Niche firms are the new target for global players

By Nicholas Robinson

- Last updated on GMT

Related tags Kerry group Finance Investment

Global food firms are looking to snap up small ingredients firms, according to a new report
Global food firms are looking to snap up small ingredients firms, according to a new report
The food industry’s big players are seeking to acquire smaller ingredients firms in a bid to capitalise on high-growth sectors of the market, according to a mergers and acquisitions (M&A) report from Catalyst Corporate Finance.

Global firms with enterprise values often exceeding £1bn – such as Kerry Group, CSM and Cargill – are targeting companies with an enterprise value often lower than £150M to access niche sectors of the ingredients arena.

Between June 2011 and July 2013, 14 small and medium-sized businesses were acquired by organisations including Magnum Capital, Royal DSM and IK Investment for $104M (£62M), $634M (£379M) and $224M (£134M) respectively.

Upwards of 70 deals

The years between 2000 and 2007 saw 40 M&As by firms such as Kerry Group, which carried out upwards of 70 deals in the last 14 years.

Prime targets include manufacturers that specialise in niche areas, such as speciality proteins and probiotics. “These are often small to medium-sized enterprises based in developed countries, with highly skilled staff and a proven track record of innovation,”​ said Catalyst corporate finance director Simon Peacock.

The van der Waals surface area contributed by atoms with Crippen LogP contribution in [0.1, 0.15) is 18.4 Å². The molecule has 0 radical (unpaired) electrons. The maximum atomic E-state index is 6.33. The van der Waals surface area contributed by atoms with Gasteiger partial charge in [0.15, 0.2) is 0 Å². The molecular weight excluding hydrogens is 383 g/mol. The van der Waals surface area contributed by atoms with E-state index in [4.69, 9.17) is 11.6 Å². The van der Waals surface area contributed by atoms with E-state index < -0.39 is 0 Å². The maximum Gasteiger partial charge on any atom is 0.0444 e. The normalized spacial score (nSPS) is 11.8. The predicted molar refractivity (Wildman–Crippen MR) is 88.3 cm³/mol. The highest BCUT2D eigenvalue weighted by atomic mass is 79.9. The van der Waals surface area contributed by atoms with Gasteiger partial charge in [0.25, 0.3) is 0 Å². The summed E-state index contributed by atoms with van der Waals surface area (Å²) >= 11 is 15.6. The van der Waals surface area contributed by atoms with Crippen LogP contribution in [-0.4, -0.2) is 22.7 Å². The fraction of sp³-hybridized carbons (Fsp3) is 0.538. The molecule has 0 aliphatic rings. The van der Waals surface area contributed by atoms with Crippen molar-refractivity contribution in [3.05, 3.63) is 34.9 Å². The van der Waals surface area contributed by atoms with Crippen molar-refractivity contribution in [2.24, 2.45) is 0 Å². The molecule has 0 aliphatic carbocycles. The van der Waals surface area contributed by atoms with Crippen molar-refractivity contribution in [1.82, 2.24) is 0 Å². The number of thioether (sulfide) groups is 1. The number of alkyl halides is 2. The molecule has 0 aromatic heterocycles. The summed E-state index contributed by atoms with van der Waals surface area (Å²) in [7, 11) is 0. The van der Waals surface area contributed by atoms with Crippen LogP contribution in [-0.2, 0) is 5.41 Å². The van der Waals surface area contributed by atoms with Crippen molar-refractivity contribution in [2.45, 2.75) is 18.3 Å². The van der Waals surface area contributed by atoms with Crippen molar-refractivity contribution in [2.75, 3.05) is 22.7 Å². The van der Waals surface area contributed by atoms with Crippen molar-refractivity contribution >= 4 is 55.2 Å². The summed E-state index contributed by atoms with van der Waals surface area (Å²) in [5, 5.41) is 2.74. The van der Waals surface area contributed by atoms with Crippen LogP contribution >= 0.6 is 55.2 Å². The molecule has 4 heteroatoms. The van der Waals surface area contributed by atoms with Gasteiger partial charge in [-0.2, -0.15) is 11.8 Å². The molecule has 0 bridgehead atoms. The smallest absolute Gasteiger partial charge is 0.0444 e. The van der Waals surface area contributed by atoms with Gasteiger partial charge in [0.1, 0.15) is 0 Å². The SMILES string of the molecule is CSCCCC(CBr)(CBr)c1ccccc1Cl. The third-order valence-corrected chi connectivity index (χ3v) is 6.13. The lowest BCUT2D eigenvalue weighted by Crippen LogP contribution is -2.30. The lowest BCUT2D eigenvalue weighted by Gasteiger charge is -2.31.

Large companies would continue to buy niche suppliers with good records of innovation in their fields, he said. This would provide them with the opportunity to expand into new product categories and markets, where they would use their expertise to build customers and margin, Peacock added.

Those being acquired were benefitting from the capital investment supplied by their new owners. Small food ingredients businesses were plentiful in the sector, but lacked the finances to drive the business forward through research and development (R&D), he explained.


Technology and the ability to invest in R&D is the driving force behind success in the sector, Peacock said. “The development of speciality ingredients, such as high- intensity sweeteners with margins of 815%, requires technical expertise and significant annual R&D investment,”​ he added.

Meanwhile, a shift in emphasis from sensory to functional ingredients for health and wellbeing will further drive M&A volumes in the coming years, “as large companies target innovative small players”​, Peacock predicted. 

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